I had a case last year of an issue between the father and son. The cadet had had two extra tours of guard duty assigned to him for some delinquency. He refused to obey the order. He was promptly dismissed. His father came on to try to secure his reinstatement. I told him that I could not even entertain the proposition until his son manifested some disposition to obey my order by performing the extra guard duty. The father turned to his son: “Theodore, General Smith is right; you must do the guard duty.” He refused to do this.

This is an exceptional case, but it serves to illustrate what I am trying to bring out, the great falling off in parental government of late years. Much of the evil in our social system, in the strikes, nihilism, and other forms of conspiracy and combinations against law, have their origin in the slackness of domestic family government.

I close what I have to say on the matter of discipline, with a brief remark on the general principles of my administration. Until 1882 the Board of Visitors respected my recommendations in the appointment of all administrative officers. They knew I had no motives but the best good of the institution. I knew what the school wanted, and endeavored to select the men who would be faithful and competent, and who could not be induced to swerve from the path of duty by fear, favor, or affection. No institution could have been blessed with two better officers than Richard H. Catlett, who served as Treasurer and Quartermaster over twelve years, and Thomas M. Wade, who served for about the same time.

As Commissary and Steward the Institute had a peculiarly well-qualified man in John T. Gibbs, who discharged his duties with singular success and ability. And James W. Gillock, Assistant Military Storekeeper, has served the institution for many years with marked zeal and fidelity.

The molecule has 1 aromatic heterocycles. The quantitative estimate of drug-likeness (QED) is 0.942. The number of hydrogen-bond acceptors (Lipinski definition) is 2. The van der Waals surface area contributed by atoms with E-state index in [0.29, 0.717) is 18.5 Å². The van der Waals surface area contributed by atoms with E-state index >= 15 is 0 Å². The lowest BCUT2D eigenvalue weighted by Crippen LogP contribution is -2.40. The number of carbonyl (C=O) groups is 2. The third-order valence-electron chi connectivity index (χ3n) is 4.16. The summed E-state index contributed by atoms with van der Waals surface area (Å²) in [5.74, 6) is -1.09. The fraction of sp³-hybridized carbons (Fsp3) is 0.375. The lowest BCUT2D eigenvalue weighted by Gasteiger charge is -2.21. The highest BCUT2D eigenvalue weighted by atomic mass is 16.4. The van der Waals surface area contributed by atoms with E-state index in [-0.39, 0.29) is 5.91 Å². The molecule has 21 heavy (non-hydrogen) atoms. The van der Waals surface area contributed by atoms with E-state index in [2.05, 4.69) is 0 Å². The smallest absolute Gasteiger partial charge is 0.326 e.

The officer for the place having been once selected, I left him untrammeled to discharge his duties, by choosing his subordinates, but held him to a rigid responsibility.

Even in the subordinates was there ever such fidelity found as in Christy Birmingham, who was a laborer here for nearly forty years, or Jerry McCarthy, who was butler to the mess hall for thirty years.

Then in “Old Judge,” the negro baker, and old Sam Corthorn, and Ben Colbert, we had faithful men, who did their work truly and lovingly as long as life lasted.

So much depends on administration that I make this single reference as due to the subject.


It was the aim of the Superintendent from the beginning to try and organize a Literary Society among the cadets, and thus encourage public speaking, declamation, reading and writing. The military and scientific character of the institution was not unfriendly to such a means for literary improvement. The Dialectic Society of Cadets at West Point, although without a public hall, or library, was a potent influence for the cultivation of speaking and writing. The recitations of Ritner, of the class of 1831, and the poems of Sidell, of the class of 1833, “One Muster More,” and other exhibitions of such men as Park, of 1830, and Clay, of 1831, were remembered by the Superintendent, and he convened the cadets, only thirty-two in number, in Room No. 16, to consider the subject. They met in a small section room 16 by 16 feet, and were seated on benches. Each cadet brought his Japan tin lamp, and the Superintendent laid before them his object. The obvious difficulties were frankly admitted. They had no hall, no library, and they were few in number. Well, in regard to the two first points they were no worse off than the old “Di” of West Point. They were few in number, but the success of a Literary Society did not depend entirely on a hall or a Society Library, but upon the brains and work of its members, and the Public Library of the Institute would be helpful to them. If each of the thirty-two members would make it a point to work, some to declaim, some to debate, some to write voluntary essays and papers, and others to read, each would give play to his own taste, and results would follow. Colonel Preston and the Superintendent promised to aid them. The Society of Cadets was thus formed, and continues to this day a first-rate Literary Society, and it owes much of its success to the earnest and effective work of the first class of 1839.